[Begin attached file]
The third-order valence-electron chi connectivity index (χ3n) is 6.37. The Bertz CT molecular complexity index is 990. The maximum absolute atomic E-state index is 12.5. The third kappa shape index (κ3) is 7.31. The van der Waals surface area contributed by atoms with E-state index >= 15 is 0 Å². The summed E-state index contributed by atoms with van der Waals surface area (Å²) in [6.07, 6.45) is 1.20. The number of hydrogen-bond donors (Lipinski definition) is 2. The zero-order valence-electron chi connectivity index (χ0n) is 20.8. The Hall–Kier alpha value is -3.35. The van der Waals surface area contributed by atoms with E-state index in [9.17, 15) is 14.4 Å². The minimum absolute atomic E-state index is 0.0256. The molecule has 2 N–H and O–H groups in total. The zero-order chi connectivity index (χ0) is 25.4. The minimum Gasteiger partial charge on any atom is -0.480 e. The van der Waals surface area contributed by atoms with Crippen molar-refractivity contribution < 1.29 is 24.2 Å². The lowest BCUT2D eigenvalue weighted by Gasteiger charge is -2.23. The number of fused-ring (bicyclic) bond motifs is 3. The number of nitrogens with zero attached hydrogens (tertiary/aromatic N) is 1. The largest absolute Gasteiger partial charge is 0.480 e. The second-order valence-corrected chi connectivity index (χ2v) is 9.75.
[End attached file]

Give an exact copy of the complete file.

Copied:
The third-order valence-electron chi connectivity index (χ3n) is 6.37. The Bertz CT molecular complexity index is 990. The maximum absolute atomic E-state index is 12.5. The third kappa shape index (κ3) is 7.31. The van der Waals surface area contributed by atoms with E-state index >= 15 is 0 Å². The summed E-state index contributed by atoms with van der Waals surface area (Å²) in [6.07, 6.45) is 1.20. The number of hydrogen-bond donors (Lipinski definition) is 2. The zero-order valence-electron chi connectivity index (χ0n) is 20.8. The Hall–Kier alpha value is -3.35. The van der Waals surface area contributed by atoms with E-state index in [9.17, 15) is 14.4 Å². The minimum absolute atomic E-state index is 0.0256. The molecule has 2 N–H and O–H groups in total. The zero-order chi connectivity index (χ0) is 25.4. The minimum Gasteiger partial charge on any atom is -0.480 e. The van der Waals surface area contributed by atoms with Crippen molar-refractivity contribution < 1.29 is 24.2 Å². The lowest BCUT2D eigenvalue weighted by Gasteiger charge is -2.23. The number of fused-ring (bicyclic) bond motifs is 3. The number of nitrogens with zero attached hydrogens (tertiary/aromatic N) is 1. The largest absolute Gasteiger partial charge is 0.480 e. The second-order valence-corrected chi connectivity index (χ2v) is 9.75.